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What was the ‘Wild West’?

William Bonney / the bluegrassspecial-com

William Bonney / the bluegrassspecial-com

It was a term used, mainly by Americans, to describe frontier society in the second half of the nineteenth century. Before the eighteen fifties the huge area between the Missouri River and the Rocky Mountains, endless plains with little rainfall, flat, ravaged by hot (or freezing) winds, had been considered as unfit for white occupation. Its not very attractive nickname was ‘The Great American Desert’, summoning images of rattlesnakes, hostile ‘Indians’ and herds of buffalo. (more…)

By | 2014-10-12T19:40:55+00:00 October 12th, 2014|History of the Cinema, US History|1 Comment

The Campaign in Normandy, June & August, 1944

British and Commonwealth soldiers in Caen, 1944 /

British and Commonwealth soldiers in Caen, 1944 /

This was the real turning point in the Second World War, although it came much later than it should have done, due mainly to inappropriate weather conditions for a sea-based landing. The British Isles were undergoing one of those violent climate changes to which we are now more accustomed. It was summertime, but Britain’s east coast ports and resorts were lashed by wind and near freezing rain. The sea between British and French coasts choppy and crossed with currents. The cold at sea was appalling, as if the breezes were blowing directly from the Russian steppes. Only the tempers of the soldiers, sailors and airmen waiting, waiting, and still waiting in the barracks, manor houses and homes to which they had been invited by English people in the villages and towns of the south-east, were hot and getting hotter. (more…)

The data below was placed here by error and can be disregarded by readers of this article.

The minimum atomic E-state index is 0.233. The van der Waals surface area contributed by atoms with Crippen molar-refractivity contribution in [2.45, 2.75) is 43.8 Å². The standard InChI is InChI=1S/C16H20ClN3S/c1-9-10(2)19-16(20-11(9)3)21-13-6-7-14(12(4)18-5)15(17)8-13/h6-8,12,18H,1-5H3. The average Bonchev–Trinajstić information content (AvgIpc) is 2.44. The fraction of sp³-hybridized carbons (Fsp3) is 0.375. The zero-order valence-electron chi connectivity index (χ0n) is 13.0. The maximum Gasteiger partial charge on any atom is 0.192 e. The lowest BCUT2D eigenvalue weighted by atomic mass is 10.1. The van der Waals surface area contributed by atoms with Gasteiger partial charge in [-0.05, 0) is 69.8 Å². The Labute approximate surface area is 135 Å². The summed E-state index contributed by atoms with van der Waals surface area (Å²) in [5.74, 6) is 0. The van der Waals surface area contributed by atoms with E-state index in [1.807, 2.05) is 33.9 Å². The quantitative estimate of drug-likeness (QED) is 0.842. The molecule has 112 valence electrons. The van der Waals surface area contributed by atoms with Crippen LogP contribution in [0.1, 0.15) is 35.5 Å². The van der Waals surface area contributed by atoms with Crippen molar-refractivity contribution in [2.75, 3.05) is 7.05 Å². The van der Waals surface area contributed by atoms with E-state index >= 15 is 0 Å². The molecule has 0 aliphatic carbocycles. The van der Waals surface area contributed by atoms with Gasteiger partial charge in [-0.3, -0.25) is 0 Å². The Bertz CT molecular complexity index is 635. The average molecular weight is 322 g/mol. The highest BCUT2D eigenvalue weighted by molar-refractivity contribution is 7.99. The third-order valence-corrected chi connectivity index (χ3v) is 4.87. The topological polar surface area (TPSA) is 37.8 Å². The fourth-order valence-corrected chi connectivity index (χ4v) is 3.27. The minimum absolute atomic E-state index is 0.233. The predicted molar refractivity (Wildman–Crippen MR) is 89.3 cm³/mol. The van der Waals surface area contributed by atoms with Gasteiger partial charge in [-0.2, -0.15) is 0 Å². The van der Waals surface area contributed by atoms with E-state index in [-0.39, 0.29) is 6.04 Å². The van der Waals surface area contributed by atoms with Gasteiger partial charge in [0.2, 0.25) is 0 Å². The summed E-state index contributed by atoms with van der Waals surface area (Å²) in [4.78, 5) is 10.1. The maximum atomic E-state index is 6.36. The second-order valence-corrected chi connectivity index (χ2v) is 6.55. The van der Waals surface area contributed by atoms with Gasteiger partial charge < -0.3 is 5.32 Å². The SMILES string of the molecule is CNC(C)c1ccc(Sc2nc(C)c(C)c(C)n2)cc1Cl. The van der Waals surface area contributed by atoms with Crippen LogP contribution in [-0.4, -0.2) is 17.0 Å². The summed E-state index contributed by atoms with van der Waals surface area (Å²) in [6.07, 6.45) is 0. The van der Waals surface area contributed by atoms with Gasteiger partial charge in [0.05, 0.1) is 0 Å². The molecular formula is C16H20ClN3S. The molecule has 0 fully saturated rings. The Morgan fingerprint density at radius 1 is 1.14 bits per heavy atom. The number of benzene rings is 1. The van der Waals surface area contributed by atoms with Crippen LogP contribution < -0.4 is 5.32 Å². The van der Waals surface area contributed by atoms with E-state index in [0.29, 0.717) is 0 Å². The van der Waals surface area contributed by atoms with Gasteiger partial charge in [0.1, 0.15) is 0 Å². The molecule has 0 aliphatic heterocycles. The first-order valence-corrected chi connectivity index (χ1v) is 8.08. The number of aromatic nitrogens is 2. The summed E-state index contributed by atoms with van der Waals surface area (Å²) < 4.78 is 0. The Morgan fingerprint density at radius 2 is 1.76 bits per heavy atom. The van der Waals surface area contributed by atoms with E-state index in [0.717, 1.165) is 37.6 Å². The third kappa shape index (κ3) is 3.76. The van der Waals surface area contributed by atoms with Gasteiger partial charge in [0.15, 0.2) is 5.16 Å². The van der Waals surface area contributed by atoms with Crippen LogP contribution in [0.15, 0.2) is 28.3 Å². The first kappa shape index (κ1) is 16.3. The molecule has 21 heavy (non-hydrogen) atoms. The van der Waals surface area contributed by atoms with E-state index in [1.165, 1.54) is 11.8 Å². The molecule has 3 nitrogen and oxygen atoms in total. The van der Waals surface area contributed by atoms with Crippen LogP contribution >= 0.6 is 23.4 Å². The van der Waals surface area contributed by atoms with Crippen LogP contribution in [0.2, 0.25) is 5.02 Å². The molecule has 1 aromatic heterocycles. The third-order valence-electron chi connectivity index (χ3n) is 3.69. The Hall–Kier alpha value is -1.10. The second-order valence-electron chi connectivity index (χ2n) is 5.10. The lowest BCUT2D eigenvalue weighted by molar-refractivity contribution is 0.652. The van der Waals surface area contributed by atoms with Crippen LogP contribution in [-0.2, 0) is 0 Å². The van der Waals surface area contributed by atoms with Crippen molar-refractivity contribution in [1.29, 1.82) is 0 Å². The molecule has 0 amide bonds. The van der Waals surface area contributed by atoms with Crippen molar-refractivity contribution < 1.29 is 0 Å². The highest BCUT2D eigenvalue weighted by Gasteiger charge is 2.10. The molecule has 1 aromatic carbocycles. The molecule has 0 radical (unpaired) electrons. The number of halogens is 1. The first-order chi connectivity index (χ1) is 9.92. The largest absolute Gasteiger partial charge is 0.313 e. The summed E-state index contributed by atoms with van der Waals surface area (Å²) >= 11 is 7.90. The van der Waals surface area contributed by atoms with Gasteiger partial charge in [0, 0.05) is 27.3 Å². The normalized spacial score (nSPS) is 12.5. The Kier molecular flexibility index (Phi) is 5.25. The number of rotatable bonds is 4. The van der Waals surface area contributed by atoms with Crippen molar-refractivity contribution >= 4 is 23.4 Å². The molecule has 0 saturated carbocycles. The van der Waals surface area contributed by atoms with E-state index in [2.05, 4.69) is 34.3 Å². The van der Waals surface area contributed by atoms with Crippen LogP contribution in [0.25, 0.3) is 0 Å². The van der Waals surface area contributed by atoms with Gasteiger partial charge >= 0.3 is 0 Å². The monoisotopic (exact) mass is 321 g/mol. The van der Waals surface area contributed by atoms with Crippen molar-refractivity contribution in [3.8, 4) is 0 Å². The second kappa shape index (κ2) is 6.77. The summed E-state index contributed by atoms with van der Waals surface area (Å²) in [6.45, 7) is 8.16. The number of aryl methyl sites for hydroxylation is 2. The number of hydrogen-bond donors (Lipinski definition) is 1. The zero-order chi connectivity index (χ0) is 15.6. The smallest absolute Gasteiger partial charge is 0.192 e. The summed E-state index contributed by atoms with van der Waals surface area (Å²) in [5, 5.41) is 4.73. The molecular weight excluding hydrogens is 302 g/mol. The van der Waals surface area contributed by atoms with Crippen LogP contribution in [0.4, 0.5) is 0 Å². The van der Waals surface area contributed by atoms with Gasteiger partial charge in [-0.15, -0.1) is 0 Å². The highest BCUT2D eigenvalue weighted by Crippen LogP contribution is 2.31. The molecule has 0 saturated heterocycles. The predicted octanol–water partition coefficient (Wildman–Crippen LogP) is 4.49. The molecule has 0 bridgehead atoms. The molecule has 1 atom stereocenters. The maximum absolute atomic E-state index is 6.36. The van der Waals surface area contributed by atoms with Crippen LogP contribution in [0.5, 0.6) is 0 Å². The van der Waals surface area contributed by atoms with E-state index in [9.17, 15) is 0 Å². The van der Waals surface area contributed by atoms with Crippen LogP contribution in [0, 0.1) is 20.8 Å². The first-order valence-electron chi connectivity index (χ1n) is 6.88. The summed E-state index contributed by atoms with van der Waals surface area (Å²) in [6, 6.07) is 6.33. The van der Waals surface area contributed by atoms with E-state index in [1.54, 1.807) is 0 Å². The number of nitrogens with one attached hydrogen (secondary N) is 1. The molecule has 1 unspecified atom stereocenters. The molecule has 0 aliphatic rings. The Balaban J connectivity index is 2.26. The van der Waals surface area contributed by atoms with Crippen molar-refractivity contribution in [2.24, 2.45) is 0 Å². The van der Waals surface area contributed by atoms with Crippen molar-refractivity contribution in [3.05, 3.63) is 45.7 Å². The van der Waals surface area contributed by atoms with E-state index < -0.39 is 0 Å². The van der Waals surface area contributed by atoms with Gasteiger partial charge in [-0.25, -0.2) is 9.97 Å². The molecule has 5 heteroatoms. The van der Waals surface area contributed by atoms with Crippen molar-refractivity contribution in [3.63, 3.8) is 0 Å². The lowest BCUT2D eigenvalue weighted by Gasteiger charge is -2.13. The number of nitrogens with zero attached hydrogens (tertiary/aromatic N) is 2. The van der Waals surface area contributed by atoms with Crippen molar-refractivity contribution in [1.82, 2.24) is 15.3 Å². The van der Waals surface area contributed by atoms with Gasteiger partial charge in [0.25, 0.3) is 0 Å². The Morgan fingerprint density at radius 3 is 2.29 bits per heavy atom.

Oregon: boundary dispute & the Trail

Women drivers guiarding their wagon on the Oregon Trail, a contemporary photograph / my

Women drivers guarding their wagon on the Oregon Trail, a contemporary photograph / my

Between 1843 and 1846 the vast Oregon territory in the United States of America became a subject for dispute between Britain and the States, despite the fact that the latter had declared itself independent in 1776, sixty-seven years earlier. Oregon was a huge area stretching north from California to the borders of Alaska, and west from the Rocky Mountains to the Pacific. British claims were based on Cook’s charting of part of the coast in 1778. US claims were centred on Robert Grey’s discovery of the Columbia river in 1792, and in part on the findings of the Lewis and Clark expedition. After the successful Louisiana Purchase, President Jefferson had sent his own private secretary Meriweather Lewis, accompanied by William Clark on an expedition to find new territory and another possible route to the Pacific. They followed the Missouri river to its headwaters in May, 1804, and then crossed the Rockies. Via the three rivers Clearwater, Snake and Columbia they got to the Pacific coast in November, 1805 after a heroic and arduous journey of seventeenth months duration, covering more than four thousand miles. Back in St. Louis, where the expedition had started in September 1806, they presented maps, botanical specimens and a load of information on Native American habits, strategies and customs. Jefferson insisted that the Lewis and Clark expedition strengthened the US claim to Oregon, as well as stimulating the fur trade. (more…)